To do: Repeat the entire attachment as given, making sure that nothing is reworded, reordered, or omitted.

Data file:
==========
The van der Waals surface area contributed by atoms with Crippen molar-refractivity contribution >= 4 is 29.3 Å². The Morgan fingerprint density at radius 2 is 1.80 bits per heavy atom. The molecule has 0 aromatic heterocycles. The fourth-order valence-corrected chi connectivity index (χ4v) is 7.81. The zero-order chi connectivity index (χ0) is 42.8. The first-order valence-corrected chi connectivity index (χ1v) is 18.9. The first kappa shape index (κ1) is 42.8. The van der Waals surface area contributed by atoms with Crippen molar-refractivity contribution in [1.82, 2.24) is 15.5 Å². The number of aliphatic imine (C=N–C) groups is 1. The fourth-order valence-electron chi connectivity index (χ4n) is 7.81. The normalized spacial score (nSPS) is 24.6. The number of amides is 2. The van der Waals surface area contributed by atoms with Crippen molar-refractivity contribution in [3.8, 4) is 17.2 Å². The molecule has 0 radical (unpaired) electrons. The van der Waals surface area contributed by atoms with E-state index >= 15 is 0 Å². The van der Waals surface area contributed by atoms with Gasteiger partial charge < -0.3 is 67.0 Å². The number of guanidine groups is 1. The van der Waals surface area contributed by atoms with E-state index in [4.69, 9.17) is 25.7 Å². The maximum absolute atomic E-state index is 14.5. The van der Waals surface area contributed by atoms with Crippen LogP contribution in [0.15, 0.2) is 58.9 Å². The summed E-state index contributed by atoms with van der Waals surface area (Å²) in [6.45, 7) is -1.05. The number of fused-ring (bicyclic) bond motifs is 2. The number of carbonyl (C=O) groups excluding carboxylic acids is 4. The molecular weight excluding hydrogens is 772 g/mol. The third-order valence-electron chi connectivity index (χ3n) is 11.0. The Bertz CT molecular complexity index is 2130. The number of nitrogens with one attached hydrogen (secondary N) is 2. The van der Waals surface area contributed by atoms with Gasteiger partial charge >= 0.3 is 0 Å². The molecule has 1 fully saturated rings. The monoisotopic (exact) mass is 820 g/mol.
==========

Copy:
The van der Waals surface area contributed by atoms with Crippen molar-refractivity contribution >= 4 is 29.3 Å². The Morgan fingerprint density at radius 2 is 1.80 bits per heavy atom. The molecule has 0 aromatic heterocycles. The fourth-order valence-corrected chi connectivity index (χ4v) is 7.81. The zero-order chi connectivity index (χ0) is 42.8. The first-order valence-corrected chi connectivity index (χ1v) is 18.9. The first kappa shape index (κ1) is 42.8. The van der Waals surface area contributed by atoms with Crippen molar-refractivity contribution in [1.82, 2.24) is 15.5 Å². The number of aliphatic imine (C=N–C) groups is 1. The fourth-order valence-electron chi connectivity index (χ4n) is 7.81. The normalized spacial score (nSPS) is 24.6. The number of amides is 2. The van der Waals surface area contributed by atoms with Crippen molar-refractivity contribution in [3.8, 4) is 17.2 Å². The molecule has 0 radical (unpaired) electrons. The van der Waals surface area contributed by atoms with E-state index >= 15 is 0 Å². The van der Waals surface area contributed by atoms with Gasteiger partial charge < -0.3 is 67.0 Å². The number of guanidine groups is 1. The van der Waals surface area contributed by atoms with E-state index in [4.69, 9.17) is 25.7 Å². The maximum absolute atomic E-state index is 14.5. The van der Waals surface area contributed by atoms with Crippen LogP contribution in [0.15, 0.2) is 58.9 Å². The summed E-state index contributed by atoms with van der Waals surface area (Å²) in [6.45, 7) is -1.05. The number of fused-ring (bicyclic) bond motifs is 2. The number of carbonyl (C=O) groups excluding carboxylic acids is 4. The molecular weight excluding hydrogens is 772 g/mol. The third-order valence-electron chi connectivity index (χ3n) is 11.0. The Bertz CT molecular complexity index is 2130. The number of nitrogens with one attached hydrogen (secondary N) is 2. The van der Waals surface area contributed by atoms with Gasteiger partial charge >= 0.3 is 0 Å². The molecule has 1 fully saturated rings. The monoisotopic (exact) mass is 820 g/mol.